Taking up the spaces directly in the heart of the central business district of Melbourne, comprising of the Market, Collins and Williams Street and Flinders Lane, the Western Market thrived on its wholesale fresh produce selling concept and was in existence, close to a decade (approximately 90 years since its establishment) before it waned in its popularity with the upcoming Eastern Market.

Located on the eastern side, as its name strongly suggests, the Eastern Market's establishment was a result of the growing development and expansion of the city of Melbourne in the eastward direction which saw a need for a market to cater to the local population.

However, the new Eastern Market courted most of the crowds away from the Western Market, and was highly popular among the local population which led to the decline of the Western Market.

The overwhelming response to the Eastern Market led to the decision to balance the huge numbers of market goers and to ease the congestion, the Lower Market, which made up part of the Queen Victoria Market was soon conceived.

Built in the 1857, the Lower Market occupies a designated area set for its trade, and comprised of the Deli Hall, Meat and Fish Hall and the market sheds labeled H and I.
Unfortunately, the market was not successful due to its unfavorable location and the sheds were never really put to full use by the market gardeners who just simply was not buying into using it.
The space was then utilized as a livestock and hay market until 1867, a decade later when a new brick building saw its construction on the corner of Victoria Street and Elizabeth Street.

That was the new Queen Victoria Market in its making, and the Lower Market switched from its original trading as a Wholesale Meat Market to that of a retail business dealing with meat and fish (Meat and Fish Market) and further operated as a slaughterhouse.


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The establishment of the Queen Victoria Market saw a rapid growth in its popularity and within a year, the market had expanded into officially both wholesale and retail fruit and vegetable trade market.
The favorable response to the market led to the construction of more sheds, extending all the way to Peel Street in the 1930s.

At the same time, the local city council also ordered for the establishment of 60 brick stores for the wholesale traders and merchants, but a series of scandalous allegations of corruptions, the Royal Commission then ruled to have the entire wholesale market moved to Footscray in 1960.
Today what used to be the brick stores were the car park site for the Queen Victoria Market and also  the row of stores along Franklin Street.

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There was a proposal to re-establish Queen Victoria Market as an office and hotel complex; and a trade centre back in the 1970s, following the relocation of the wholesale market to Footscray which disintegrates the wholesale from the retail in the market, but it was heavily protested against by the locals themselves.

The Queen Victoria Market then saw herself under the protection of the National Trust and earned her name on the Victorian Heritage Register, an achievement to be proud of.

If that is not enough, the Lord Mayor Robert Doyle along with Greg Hunt, the Environment Minister have announced in June this year (2015) that they will be working on the process to place the Queen Victoria Market on the list of UNESCO World Heritage Sites, following the City's budget allocation of more investment on the market; setting aside an approximate of A$80.64 million for the year 2015-2016.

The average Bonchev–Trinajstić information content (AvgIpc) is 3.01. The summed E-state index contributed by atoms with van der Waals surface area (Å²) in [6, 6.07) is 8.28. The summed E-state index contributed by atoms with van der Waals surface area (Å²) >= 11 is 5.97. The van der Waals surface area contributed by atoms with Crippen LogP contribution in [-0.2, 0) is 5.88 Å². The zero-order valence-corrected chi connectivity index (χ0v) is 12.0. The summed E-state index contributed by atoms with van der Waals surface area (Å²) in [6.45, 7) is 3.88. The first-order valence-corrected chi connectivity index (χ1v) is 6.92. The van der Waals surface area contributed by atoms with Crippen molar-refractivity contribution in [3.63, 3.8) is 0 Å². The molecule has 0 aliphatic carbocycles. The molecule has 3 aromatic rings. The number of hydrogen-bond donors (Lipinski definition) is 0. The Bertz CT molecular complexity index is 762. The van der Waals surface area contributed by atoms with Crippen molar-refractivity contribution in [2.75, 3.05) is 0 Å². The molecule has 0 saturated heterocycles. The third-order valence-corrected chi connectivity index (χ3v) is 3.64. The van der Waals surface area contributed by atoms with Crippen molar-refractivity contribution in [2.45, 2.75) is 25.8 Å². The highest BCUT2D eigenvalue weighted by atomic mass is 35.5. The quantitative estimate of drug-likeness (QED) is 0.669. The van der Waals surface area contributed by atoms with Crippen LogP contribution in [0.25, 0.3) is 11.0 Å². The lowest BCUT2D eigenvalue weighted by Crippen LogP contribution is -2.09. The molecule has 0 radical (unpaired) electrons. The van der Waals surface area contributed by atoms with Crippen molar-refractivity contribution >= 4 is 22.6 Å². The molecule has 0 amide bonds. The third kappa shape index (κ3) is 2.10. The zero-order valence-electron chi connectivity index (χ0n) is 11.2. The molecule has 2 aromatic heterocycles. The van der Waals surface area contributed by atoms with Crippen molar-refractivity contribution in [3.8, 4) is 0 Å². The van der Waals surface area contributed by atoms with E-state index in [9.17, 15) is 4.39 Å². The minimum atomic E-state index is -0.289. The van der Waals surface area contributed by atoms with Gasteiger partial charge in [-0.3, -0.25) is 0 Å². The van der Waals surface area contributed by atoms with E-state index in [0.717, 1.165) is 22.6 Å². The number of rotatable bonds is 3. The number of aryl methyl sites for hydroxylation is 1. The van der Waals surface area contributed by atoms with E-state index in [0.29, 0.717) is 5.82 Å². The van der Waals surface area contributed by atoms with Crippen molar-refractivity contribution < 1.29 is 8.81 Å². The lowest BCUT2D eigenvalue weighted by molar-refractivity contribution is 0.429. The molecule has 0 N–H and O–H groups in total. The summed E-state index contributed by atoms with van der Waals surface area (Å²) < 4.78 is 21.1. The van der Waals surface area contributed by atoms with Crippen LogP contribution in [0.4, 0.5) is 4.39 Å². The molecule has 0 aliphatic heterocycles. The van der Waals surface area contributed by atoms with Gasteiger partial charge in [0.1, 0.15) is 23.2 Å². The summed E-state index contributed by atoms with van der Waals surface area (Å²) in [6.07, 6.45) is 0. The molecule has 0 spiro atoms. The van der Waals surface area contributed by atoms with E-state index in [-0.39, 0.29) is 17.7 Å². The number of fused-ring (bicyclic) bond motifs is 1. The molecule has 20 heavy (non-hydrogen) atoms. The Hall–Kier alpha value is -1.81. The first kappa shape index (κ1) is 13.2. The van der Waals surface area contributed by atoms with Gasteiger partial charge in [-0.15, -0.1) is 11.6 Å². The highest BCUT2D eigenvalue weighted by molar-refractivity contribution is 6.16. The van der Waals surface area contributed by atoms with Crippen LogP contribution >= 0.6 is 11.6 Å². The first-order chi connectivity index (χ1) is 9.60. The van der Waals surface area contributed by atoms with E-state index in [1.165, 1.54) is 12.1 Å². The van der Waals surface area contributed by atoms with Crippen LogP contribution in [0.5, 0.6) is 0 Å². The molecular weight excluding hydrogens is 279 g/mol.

The market has seen through a dramatic though, fascinating past and has gone through a series of transformation; from a cemetery to a livestock market and to wholesale fruit and vegetable market to it being one of the top tourist attractions today.

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Through it all, Queen Victoria Market has certainly emerged victorious; being the only surviving and sustaining 19th Century market in the city of Melbourne, continuing in her legacy and outliving the other two; Western and Eastern Market, both closed in the 1960s.


It is certainly a heritage site worth a visit, and to appreciate for its rather vibrant environment, further colored by its historic past.


Not a fan of markets?



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Queen Victoria Market is one of the exceptions on my list.
I will take it all in; history, status, and even the livestock.
(Okay, well, I didn't really go to the livestock area *grins*)

Yes, I am ready to make this exception for the only remaining 19th century market which I hope to see it continue to thrive and crowned as an UNESCO Heritage Site soon.


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It was worth the walk all the way to the end of the Melbourne CBD for this.

Now I can only say, I have been there, and definitely see the charms of Queen Victoria Market for myself.

Oh, and walked away with some fresh fruits too!~


I could never resist these Packham pears (especially the Australian grown ones!)
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This is really one of the rare times I visit a market, so it's memorable and Queen Victoria Market?

You are one of my exceptions :-)





**Queen Victoria Market is closed on Mondays and Wednesdays, and operates from as early as 6am.
Do check the Official Site here for more details on the Market.

There is also a famous Spanish hot donut van; which was said to have operated for more than half a century and has assimilated and treated as part of the traditions in the market.
Its signature donut is the jam donut.

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*Author's Note: 
This is not a sponsored/promotional post, and solely based on author's personal opinions and preferences and do not represent the general public. 
Experiences vary from one individual to another.